Source: Sherman Publications

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Ortonville DDA updates long-term plans

by Susan Bromley

May 07, 2014

Ortonville- A public hearing on amending the Downtown Development Authority's tax increment financing plan will be at 6:30 p.m., May 27, at the township offices, 395 Mill St.

The hearing will be held just prior to the regular village council meeting. Tax increment financing does not add taxes. The DDA is required by Public Act 197 to update their TIF plan, to include projects from the village master plan, as well as the DDA strategic plan.

The village's DDA was established in 1986, and the TIF plan was last updated in 1994.

"When we first created the DDA, we created and ordinance that had a basic project list and properties within the zone and projects that would be accomplished," said DDA Executive Director Molly LaLone. "Projects are the reason for having the zone."

Among the original projects was a covered bridge on South Street, which will remain in the plan, as well as historic building preservation and maintenance. All projects relating to water and sewer will also be listed in the TIF plan, as well as projects for increasing walkability in the village, economic restructuring activities, and support of downtown businesses through grant programs. Project costs and construction updates are estimated within the document and the updated TIF plan will also include organizational structure of the DDA.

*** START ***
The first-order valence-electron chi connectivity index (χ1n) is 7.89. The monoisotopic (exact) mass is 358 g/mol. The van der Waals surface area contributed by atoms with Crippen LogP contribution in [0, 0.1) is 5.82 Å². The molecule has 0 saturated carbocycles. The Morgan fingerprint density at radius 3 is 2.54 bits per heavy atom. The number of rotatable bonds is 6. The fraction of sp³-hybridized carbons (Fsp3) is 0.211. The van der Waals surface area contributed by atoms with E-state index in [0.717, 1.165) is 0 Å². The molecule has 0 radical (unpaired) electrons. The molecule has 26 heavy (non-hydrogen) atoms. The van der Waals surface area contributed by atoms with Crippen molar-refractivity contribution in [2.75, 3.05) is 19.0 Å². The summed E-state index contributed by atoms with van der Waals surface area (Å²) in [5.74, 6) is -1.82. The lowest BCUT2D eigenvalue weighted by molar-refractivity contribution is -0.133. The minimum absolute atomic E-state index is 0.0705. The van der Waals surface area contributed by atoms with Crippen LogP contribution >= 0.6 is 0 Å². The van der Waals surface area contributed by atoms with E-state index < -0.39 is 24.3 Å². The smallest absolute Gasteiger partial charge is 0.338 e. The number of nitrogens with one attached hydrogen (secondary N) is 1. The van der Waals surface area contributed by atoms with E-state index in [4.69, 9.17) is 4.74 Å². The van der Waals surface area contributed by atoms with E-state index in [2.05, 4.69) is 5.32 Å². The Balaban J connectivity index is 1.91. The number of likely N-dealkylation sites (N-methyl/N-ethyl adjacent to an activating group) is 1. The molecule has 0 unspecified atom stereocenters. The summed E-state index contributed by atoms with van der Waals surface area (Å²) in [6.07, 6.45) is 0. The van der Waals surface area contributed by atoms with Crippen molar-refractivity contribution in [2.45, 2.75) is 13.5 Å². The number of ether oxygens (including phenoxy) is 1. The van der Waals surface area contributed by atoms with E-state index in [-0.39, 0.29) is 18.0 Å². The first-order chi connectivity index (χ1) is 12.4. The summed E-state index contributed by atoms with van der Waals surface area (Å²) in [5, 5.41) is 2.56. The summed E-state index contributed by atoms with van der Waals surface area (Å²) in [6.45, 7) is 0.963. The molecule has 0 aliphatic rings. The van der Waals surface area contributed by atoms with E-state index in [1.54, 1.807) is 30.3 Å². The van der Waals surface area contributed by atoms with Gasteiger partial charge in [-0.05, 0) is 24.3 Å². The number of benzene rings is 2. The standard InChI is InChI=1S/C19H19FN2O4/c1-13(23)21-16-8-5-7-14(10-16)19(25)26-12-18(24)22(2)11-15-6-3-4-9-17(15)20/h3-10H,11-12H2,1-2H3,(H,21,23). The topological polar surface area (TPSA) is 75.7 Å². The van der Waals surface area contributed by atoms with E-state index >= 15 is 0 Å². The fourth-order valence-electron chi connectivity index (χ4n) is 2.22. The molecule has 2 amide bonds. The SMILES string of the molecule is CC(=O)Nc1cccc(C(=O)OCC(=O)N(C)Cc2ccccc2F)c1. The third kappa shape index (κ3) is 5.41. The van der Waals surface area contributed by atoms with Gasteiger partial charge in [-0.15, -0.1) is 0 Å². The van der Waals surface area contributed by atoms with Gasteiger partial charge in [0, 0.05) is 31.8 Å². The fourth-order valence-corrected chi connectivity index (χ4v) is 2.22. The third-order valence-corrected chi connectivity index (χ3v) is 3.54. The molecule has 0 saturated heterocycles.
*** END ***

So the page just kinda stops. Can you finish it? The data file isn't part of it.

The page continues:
The DDA zone includes properties on Mill and South streets in the downtown business district, as well as businesses on M-15 within the village limits. The tax increment is the difference between the amount of property tax generated when the TIF district was created and the incremental increase generated after the base year.

"There are no additional taxes for this, they are just redirected taxes," explained LaLone. "The theory is that because we are focusing on downtown businesses, there will be improvements on downtown and the property values will increase. The amount above the baseline is what the DDA is allowed to collect."

Likewise, she continued, when property values go down, as they have in recent years, the DDA does not collect any money on those properties. If the money was not redirected to the DDA, it would go in the village's general fund. The DDA collected $87,000 in TIF in 2014, on average, half a percent of what is levied in total on a property, said LaLone..

"The money we collect goes back into helping our downtown be the best it can be, despite challenges that are present, such as not having sewers, such as having a recession," she said.

The TIF program is set to expire in December 2016 and the update will extend the program to 2035.